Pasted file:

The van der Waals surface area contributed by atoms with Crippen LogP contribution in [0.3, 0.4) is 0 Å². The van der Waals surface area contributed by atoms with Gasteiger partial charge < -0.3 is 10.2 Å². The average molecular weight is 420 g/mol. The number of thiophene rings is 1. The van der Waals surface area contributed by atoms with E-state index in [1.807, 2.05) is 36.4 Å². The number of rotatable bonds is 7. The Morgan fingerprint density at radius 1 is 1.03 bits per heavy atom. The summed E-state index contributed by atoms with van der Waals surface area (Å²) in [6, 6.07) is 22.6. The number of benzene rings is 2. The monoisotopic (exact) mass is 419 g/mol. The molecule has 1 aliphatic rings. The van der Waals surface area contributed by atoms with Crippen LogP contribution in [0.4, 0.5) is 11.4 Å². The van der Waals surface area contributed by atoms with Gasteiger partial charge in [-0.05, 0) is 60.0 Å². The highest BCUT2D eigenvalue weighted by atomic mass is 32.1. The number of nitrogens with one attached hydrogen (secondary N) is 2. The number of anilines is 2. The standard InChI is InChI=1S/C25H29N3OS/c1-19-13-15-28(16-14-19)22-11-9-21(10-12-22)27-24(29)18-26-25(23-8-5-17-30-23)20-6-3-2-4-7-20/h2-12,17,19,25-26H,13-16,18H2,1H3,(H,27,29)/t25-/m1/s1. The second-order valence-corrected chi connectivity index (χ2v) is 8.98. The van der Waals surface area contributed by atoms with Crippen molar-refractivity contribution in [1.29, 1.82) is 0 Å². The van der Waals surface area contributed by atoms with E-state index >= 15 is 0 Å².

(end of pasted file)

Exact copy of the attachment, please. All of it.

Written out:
The van der Waals surface area contributed by atoms with Crippen LogP contribution in [0.3, 0.4) is 0 Å². The van der Waals surface area contributed by atoms with Gasteiger partial charge < -0.3 is 10.2 Å². The average molecular weight is 420 g/mol. The number of thiophene rings is 1. The van der Waals surface area contributed by atoms with E-state index in [1.807, 2.05) is 36.4 Å². The number of rotatable bonds is 7. The Morgan fingerprint density at radius 1 is 1.03 bits per heavy atom. The summed E-state index contributed by atoms with van der Waals surface area (Å²) in [6, 6.07) is 22.6. The number of benzene rings is 2. The monoisotopic (exact) mass is 419 g/mol. The molecule has 1 aliphatic rings. The van der Waals surface area contributed by atoms with Crippen LogP contribution in [0.4, 0.5) is 11.4 Å². The van der Waals surface area contributed by atoms with Gasteiger partial charge in [-0.05, 0) is 60.0 Å². The highest BCUT2D eigenvalue weighted by atomic mass is 32.1. The number of nitrogens with one attached hydrogen (secondary N) is 2. The number of anilines is 2. The standard InChI is InChI=1S/C25H29N3OS/c1-19-13-15-28(16-14-19)22-11-9-21(10-12-22)27-24(29)18-26-25(23-8-5-17-30-23)20-6-3-2-4-7-20/h2-12,17,19,25-26H,13-16,18H2,1H3,(H,27,29)/t25-/m1/s1. The second-order valence-corrected chi connectivity index (χ2v) is 8.98. The van der Waals surface area contributed by atoms with Crippen molar-refractivity contribution in [1.29, 1.82) is 0 Å². The van der Waals surface area contributed by atoms with E-state index >= 15 is 0 Å².